Was of South African Origin,but became British Citizen and married and lived in East End when at Home,very seldom in those days.
Cheers
joller6
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  #10  
Old 11th February 2008, 11:42
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Quote:
Originally Posted by Doug Rogers View Post
Yes I had just joined her for dry dock at Tilbury (7.2.68), spent the next sixteen months attached before joining Canberra after leave.
In terms of the name it was generally "Himalaya" as in the mountain range. A very few people pronounced it "Himalia" but I think it was purely an affectation - I could never find any reason for it that made sense to me anyway. The other pronounciation of her name - generally for the inevitable fancy dress party - was to dress up as a chicken with the placard Him a laya attached front and back to their clothing.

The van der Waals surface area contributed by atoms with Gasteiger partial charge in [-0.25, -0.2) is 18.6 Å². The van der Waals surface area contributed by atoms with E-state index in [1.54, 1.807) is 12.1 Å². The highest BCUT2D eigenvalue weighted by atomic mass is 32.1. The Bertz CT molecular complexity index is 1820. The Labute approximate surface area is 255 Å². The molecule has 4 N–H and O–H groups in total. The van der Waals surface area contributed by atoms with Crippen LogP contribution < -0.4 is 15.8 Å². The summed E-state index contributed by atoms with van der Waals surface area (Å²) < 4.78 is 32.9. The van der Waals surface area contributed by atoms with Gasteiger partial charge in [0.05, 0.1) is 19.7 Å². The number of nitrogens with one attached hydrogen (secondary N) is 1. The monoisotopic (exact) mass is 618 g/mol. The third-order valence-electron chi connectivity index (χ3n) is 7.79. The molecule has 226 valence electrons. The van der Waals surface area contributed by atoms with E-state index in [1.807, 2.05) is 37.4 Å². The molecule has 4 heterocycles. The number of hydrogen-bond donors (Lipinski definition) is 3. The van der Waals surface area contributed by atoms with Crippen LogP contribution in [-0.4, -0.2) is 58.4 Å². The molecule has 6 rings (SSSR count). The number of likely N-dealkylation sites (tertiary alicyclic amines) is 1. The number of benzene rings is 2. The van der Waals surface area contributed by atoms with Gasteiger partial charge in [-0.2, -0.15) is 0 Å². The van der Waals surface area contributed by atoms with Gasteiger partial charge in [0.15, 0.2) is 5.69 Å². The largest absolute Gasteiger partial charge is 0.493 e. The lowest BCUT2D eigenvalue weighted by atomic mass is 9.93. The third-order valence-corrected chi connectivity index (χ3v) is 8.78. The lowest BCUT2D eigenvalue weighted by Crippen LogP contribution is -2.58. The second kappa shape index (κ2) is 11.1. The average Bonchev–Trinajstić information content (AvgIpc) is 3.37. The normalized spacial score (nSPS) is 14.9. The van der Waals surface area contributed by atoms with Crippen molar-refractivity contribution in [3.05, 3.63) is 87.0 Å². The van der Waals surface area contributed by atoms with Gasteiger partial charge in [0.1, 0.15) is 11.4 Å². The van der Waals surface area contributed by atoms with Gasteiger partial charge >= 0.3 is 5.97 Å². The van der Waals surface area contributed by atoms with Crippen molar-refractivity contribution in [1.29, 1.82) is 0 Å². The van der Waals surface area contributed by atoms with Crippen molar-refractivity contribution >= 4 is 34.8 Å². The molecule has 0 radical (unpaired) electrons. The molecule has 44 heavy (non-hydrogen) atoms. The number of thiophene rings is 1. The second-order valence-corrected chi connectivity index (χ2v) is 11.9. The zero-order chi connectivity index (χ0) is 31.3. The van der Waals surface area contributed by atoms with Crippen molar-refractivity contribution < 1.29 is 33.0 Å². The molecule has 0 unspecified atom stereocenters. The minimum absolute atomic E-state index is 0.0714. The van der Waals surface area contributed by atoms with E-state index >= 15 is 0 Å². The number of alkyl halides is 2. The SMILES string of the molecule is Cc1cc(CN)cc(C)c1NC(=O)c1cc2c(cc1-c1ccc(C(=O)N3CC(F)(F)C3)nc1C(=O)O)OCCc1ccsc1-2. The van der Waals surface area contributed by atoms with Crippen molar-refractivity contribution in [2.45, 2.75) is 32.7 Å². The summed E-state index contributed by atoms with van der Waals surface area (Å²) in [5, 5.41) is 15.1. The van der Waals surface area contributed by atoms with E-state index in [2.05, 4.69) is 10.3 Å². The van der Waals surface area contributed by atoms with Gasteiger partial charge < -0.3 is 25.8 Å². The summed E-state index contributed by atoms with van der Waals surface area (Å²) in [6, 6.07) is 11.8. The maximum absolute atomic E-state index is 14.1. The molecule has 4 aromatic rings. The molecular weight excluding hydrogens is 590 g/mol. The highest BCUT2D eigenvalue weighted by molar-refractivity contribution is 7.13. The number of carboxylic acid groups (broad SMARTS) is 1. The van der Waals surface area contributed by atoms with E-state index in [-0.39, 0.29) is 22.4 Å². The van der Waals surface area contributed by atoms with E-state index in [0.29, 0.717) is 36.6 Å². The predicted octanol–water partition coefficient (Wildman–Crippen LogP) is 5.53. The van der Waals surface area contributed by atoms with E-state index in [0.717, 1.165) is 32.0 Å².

At that time I was working at GNF, and I remember one morning working her with a long string of link calls due she had been delayed by bad weather - halfway through these calls the R/O on watch chided me for pronouncing "Himalaya" when it should be "Himalia" -I replied that the mountain range in India was Himalaya and as far as I was concerned that was that, however we could both use our differing pronounciations on the understanding the each would know what the other meant !. He didnt argue further !
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  #11  
Old 12th February 2008, 04:38
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I have heard it said that each ship of the P&O Passenger Fleet was named after certain geographical features.
As already mentioned, Himalaya for the mountain range which had Mt Everest as its tallest peak.